Making Sense of the Ascension
As we keep the feast of our Lord’s ascension there is no other book of the Bible more important than St Paul’s letter to the Ephesians. This is a bold statement, I know, particularly since the entire New Testament and, rightly understood, the Old Testament, too, are the result of Christ’s ascension and the Church’s conviction that he is therefore “the Lord”. This earliest Christian confession – Jesus is Lord – is based upon the Lord’s ascension to be seated at the right hand of the Father. Everything flows from this: Baptism; Holy Communion; our worship and the orientation of our lives toward him and his Kingdom; not to mention the Creed, the councils, etc. None of this would exist where he just another prophet or teacher who suffered terribly but whose memory we keep. It is the absolute Christian conviction that Jesus is alive and reigning over the world that is the basis for anything that can truly be called Christian.
So how can we be so bold as to say that Ephesians is the most important thing for us to read in this season of the Ascension? Because, quite simply, it is some of the most sublime theology ever written and which is the result of the vision given to the Apostle Paul of the ascended and reigning Christ. The Apostle, having experienced the exalted Lord when he was caught up into heaven, came to understand everything in the light of this revelation. And Ephesians states the truth of this vision in the most profound and comprehensive of ways.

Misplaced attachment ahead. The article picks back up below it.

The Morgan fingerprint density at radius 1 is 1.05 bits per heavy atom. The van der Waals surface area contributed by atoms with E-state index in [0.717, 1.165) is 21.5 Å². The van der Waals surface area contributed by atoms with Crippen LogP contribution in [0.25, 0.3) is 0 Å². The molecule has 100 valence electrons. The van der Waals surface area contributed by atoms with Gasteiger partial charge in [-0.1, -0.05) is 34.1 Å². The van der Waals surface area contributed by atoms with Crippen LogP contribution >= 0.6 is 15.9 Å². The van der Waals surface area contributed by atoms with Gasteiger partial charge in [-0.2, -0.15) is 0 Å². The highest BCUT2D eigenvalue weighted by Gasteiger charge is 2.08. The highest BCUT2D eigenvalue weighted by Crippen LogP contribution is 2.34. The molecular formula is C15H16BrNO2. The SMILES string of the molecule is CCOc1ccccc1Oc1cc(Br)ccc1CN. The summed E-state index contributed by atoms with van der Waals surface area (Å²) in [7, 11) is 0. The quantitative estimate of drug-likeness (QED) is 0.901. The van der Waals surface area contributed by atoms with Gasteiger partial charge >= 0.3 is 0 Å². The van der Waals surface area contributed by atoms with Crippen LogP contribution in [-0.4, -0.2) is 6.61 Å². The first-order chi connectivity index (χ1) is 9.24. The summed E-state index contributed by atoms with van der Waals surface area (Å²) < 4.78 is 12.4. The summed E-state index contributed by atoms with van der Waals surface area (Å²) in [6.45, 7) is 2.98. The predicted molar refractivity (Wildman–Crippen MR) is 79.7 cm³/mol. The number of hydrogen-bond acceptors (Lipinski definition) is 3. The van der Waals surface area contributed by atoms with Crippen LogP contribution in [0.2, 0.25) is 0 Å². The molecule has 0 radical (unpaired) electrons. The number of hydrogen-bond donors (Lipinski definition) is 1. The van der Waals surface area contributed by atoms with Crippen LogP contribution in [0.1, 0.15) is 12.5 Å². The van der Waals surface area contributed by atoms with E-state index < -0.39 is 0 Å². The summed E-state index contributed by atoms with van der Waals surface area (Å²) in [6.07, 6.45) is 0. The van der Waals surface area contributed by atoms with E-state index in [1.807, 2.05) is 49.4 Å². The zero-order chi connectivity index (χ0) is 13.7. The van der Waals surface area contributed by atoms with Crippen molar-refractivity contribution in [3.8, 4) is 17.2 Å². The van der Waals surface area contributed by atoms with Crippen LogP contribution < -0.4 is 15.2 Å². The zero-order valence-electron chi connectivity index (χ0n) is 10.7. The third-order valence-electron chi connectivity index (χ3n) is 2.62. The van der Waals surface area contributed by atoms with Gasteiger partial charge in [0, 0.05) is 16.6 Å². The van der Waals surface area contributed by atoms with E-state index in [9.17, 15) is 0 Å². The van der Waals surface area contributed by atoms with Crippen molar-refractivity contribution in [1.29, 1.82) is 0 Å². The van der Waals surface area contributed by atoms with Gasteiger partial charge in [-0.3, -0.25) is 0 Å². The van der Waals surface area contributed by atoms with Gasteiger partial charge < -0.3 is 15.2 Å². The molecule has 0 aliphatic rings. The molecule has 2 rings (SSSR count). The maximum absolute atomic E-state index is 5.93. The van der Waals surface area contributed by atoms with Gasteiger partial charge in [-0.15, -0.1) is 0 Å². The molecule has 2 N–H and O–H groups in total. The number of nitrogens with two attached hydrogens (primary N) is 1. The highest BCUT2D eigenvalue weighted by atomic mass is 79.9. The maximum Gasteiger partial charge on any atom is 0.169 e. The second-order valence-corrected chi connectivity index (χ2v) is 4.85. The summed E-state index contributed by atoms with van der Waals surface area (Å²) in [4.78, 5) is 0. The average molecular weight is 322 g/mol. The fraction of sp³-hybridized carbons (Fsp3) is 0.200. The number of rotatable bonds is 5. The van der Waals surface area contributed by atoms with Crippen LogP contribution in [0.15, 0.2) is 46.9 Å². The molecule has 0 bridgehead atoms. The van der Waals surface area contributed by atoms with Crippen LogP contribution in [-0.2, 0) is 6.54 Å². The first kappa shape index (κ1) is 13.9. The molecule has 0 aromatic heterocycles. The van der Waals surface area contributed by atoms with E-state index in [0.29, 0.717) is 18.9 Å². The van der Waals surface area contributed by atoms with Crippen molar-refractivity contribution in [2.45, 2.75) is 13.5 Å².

The whole of the first three chapters is an effusive statement of praise to God, the foundation of which is found in chapter 1 verse 10: Christ’s recapitulation, or gathering together, in one of all things in Christ, all things in heaven and on earth. All things, that is, once fragmented and separated due to sin have now been reunited, reconciled, and restored in Christ. And now there is no longer in Christ any division in the world that has not been overcome. The spiritual and the material world, the angels and mankind, man and woman, Jews and Gentiles, everything is reconciled and united in him in a unity that is harmonious and whole. St Paul’s exclamation of this results in his shocking statement that the name of this wholeness is, quite simply, the Church. She is the fullness of Christ, God’s true temple, and the Body of Christ.
The profound vision of Christ and the Church of the first three chapters leads directly to the more practical instructions of the last three. The unity and newness which has come about through Christ’s dispensation must be preserved and practiced in the Church by Christians. Thus, the diverse gifts of the Spirit poured out on believers as a result of the ascension serve to realize the unity here and now. Walking in love and gentleness toward one another, likewise, preserves this unity. Relationships between husbands and wives, parents and children, servants and masters, all must be ordered and directed by the vision that the Church is not simply another worldly institution but God’s household, temple, and the Body of Christ.
All of our practical living in the world as taught in chapters 4-6, then, only makes sense in the light of the vision articulated in chapters 1-3. Without this it all will degenerate into mere rules and ethics. The Christian life and the existence of the Church in the world only make sense because Jesus is the ascended Lord. And, likewise, in light of this vision, any other way of life makes no sense. A way of life not in line with the ascension is a denial of it.
Let us, then, live lives that make sense, keeping the feast of the Lord’s ascension, now and always!
With love in Christ,